In this Oct. 13, 2009, photo the Senate Finance Committee's ranking Republican Sen. Charles Grassley, R-Iowa, wears two pairs of glasses while reading during the committee's hearing regarding health care reform. (AP Photo/Charles Dharapak, File)
The U.S Supreme Court has agreed to hear arguments about the legality of patent settlements between pharmaceutical companies, in which the branded-drug company pays the generic-drug company to delay the sale of its version. Such deals are sometimes referred to as pay-to-delay cases.
The Federal Trade Commission and the U.S. Court of Appeals for the Third Circuit based in Philadelphia say this is bad for consumers and insurers (including taxpayers who foot the bill for Medicare) because it delays cheaper drugs from reaching the market. Other appeals courts have agreed with drug companies of both types. Basically, they argue that patent litigation is certainly time consuming and costly, so getting cheaper medicine to market might occur anyway or even take longer, and somebody will bear the costs. Also patent litigation outcomes are uncertain, so depending on the particulars of the two arguments and evidence, the generic version might not get to market sooner.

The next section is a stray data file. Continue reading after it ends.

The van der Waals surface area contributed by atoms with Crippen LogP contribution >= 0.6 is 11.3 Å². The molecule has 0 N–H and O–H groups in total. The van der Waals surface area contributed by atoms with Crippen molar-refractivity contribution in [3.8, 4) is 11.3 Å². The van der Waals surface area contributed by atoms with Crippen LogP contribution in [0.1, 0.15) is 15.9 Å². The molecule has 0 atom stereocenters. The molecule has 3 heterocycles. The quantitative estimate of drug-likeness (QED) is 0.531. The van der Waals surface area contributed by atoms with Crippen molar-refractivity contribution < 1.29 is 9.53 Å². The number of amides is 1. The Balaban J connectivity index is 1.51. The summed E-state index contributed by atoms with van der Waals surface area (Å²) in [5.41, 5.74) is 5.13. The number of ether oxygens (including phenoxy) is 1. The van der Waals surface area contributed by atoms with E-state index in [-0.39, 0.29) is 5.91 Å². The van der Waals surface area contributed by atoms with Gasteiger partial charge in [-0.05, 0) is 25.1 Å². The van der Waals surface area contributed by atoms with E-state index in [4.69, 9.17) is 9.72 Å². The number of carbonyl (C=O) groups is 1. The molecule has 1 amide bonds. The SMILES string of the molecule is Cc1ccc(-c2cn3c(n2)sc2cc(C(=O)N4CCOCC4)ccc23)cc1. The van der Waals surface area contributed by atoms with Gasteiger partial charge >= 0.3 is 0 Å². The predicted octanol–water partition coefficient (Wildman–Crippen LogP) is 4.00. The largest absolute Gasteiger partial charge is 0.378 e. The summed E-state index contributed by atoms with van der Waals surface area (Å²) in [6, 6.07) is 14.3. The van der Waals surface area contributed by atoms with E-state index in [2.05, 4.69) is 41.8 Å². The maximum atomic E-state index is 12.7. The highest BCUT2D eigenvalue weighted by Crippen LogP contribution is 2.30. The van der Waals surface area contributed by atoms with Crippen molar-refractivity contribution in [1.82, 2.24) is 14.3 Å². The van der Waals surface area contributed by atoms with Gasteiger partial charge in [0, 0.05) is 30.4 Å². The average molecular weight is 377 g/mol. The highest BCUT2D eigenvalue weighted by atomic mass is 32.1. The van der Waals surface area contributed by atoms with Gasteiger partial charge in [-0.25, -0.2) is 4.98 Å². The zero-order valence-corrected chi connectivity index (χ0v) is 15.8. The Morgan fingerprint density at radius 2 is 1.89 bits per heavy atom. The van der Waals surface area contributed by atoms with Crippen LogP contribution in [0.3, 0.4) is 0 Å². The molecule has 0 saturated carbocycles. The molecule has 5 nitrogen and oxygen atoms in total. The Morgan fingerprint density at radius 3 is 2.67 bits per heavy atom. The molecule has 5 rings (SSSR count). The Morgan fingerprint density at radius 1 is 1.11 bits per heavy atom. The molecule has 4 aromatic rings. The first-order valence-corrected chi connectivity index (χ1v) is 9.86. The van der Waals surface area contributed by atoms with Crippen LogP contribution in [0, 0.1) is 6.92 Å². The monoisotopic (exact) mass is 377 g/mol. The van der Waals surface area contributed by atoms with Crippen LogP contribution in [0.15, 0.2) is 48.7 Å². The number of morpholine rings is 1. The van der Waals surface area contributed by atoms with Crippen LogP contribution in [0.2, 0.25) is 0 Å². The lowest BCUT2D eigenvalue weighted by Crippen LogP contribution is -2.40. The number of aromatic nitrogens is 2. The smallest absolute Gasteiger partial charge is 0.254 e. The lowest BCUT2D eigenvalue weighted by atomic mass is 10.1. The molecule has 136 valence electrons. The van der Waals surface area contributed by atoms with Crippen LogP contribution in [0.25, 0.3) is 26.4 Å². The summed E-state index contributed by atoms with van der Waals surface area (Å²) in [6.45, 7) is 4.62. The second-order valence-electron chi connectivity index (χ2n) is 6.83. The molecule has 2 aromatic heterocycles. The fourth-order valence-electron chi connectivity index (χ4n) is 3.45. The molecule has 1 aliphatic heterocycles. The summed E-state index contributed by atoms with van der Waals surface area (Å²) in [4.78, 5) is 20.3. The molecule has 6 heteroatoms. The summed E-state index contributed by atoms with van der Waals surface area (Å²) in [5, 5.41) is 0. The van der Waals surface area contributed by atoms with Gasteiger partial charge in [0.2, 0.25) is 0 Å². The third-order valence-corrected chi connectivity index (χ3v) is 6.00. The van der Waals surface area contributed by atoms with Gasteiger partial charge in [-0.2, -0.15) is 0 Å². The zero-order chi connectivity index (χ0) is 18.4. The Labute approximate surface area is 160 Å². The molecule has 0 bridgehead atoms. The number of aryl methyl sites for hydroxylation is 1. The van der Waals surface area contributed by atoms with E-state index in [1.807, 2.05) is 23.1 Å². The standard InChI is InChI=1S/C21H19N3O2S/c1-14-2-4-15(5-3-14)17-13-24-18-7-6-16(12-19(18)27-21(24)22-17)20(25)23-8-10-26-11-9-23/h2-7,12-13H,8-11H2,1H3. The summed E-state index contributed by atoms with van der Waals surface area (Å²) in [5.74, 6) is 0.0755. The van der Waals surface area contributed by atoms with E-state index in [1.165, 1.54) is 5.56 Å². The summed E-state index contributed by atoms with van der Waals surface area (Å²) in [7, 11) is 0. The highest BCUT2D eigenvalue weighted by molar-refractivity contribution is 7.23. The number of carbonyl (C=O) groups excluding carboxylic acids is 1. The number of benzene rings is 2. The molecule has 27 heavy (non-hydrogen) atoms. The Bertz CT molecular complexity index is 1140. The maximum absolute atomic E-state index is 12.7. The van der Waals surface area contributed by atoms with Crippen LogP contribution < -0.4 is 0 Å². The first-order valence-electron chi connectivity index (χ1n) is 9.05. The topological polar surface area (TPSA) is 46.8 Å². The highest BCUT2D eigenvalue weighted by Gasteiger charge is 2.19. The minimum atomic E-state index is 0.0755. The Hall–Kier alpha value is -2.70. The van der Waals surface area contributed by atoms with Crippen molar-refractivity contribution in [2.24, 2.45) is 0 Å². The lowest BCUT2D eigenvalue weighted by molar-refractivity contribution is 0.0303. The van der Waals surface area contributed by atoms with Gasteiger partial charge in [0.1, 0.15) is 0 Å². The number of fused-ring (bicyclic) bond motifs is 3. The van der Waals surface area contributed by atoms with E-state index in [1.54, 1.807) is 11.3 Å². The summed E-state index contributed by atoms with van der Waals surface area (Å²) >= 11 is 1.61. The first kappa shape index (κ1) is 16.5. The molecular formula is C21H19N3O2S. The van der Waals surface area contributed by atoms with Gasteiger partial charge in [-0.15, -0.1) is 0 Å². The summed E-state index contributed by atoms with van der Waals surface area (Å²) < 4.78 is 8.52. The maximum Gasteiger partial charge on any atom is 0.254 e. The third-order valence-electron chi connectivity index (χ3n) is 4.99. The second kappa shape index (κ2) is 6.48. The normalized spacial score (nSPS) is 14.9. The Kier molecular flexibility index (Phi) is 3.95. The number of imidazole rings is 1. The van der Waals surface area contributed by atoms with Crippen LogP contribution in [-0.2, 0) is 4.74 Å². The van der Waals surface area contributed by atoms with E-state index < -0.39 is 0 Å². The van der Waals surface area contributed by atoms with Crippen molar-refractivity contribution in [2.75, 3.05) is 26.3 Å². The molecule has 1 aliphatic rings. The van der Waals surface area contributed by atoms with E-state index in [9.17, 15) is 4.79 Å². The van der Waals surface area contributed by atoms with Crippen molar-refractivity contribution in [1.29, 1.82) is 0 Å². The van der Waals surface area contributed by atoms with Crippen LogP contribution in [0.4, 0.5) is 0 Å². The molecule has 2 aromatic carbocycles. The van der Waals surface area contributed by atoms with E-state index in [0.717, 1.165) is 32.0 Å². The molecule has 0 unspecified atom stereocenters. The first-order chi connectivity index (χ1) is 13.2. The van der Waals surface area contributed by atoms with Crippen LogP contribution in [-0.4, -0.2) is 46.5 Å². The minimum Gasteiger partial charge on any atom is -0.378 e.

The Supreme Court arguments will be this spring.
U.S. Senator Charles Grassley (R.-Iowa), who watches the drug industry as a member of the finance committee, does not buy the industry arguments.
His office released the following statement on Monday:
"Recently the Supreme Court agreed to hear a case that will determine if brand-name drug companies can continue to pay generic prescription drug companies to keep their products off the market.
"I’m particularly interested in this case because of legislation I’ve introduced with Senator Herb Kohl of Wisconsin that would deter these 'pay-for-delay' settlements when brand-name drug companies settle patent disputes by agreeing to pay generic-drug manufacturers in exchange for the promise of delaying the release of the generic version of a drug into the market.
"These agreements hurt consumers who don’t have access to affordable medications, and they hurt taxpayers who pay for prescription drugs for federal health care programs. That’s because these deals keep the price of prescription drugs high and reduce consumer choice. The Congressional Budget Office estimates that our legislation would generate $4.785 billion in federal budget savings between 2012 and 2021, and would reduce total drug expenditures in the United States by nearly $11 billion over the same decade.
"This is nothing to sneeze at. These kinds of agreements put the companies’ interests above the interests of consumers. The Supreme Court’s decision to put this on its docket is a positive step forward while I continue to press for my legislation."